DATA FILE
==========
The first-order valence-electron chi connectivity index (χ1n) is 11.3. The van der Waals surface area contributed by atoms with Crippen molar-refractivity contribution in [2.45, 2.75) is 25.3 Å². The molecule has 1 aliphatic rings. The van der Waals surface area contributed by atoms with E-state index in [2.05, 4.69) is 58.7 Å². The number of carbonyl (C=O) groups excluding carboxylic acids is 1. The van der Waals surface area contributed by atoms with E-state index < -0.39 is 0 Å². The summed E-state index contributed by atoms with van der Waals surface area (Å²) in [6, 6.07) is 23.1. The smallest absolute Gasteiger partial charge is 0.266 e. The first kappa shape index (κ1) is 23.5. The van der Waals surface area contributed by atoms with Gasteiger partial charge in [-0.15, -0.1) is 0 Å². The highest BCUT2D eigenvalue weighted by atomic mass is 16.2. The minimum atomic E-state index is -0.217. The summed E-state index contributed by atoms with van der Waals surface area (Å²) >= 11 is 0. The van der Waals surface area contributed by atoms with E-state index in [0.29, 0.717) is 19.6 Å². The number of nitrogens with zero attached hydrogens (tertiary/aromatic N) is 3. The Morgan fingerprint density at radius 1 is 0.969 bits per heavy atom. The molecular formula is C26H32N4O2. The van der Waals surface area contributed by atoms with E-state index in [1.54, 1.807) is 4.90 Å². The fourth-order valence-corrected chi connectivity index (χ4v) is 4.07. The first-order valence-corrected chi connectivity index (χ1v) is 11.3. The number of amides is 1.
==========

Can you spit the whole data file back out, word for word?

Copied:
The first-order valence-electron chi connectivity index (χ1n) is 11.3. The van der Waals surface area contributed by atoms with Crippen molar-refractivity contribution in [2.45, 2.75) is 25.3 Å². The molecule has 1 aliphatic rings. The van der Waals surface area contributed by atoms with E-state index in [2.05, 4.69) is 58.7 Å². The number of carbonyl (C=O) groups excluding carboxylic acids is 1. The van der Waals surface area contributed by atoms with E-state index < -0.39 is 0 Å². The summed E-state index contributed by atoms with van der Waals surface area (Å²) in [6, 6.07) is 23.1. The smallest absolute Gasteiger partial charge is 0.266 e. The first kappa shape index (κ1) is 23.5. The van der Waals surface area contributed by atoms with Gasteiger partial charge in [-0.15, -0.1) is 0 Å². The highest BCUT2D eigenvalue weighted by atomic mass is 16.2. The minimum atomic E-state index is -0.217. The summed E-state index contributed by atoms with van der Waals surface area (Å²) >= 11 is 0. The van der Waals surface area contributed by atoms with E-state index in [0.29, 0.717) is 19.6 Å². The number of nitrogens with zero attached hydrogens (tertiary/aromatic N) is 3. The Morgan fingerprint density at radius 1 is 0.969 bits per heavy atom. The molecular formula is C26H32N4O2. The van der Waals surface area contributed by atoms with E-state index in [1.54, 1.807) is 4.90 Å². The fourth-order valence-corrected chi connectivity index (χ4v) is 4.07. The first-order valence-corrected chi connectivity index (χ1v) is 11.3. The number of amides is 1.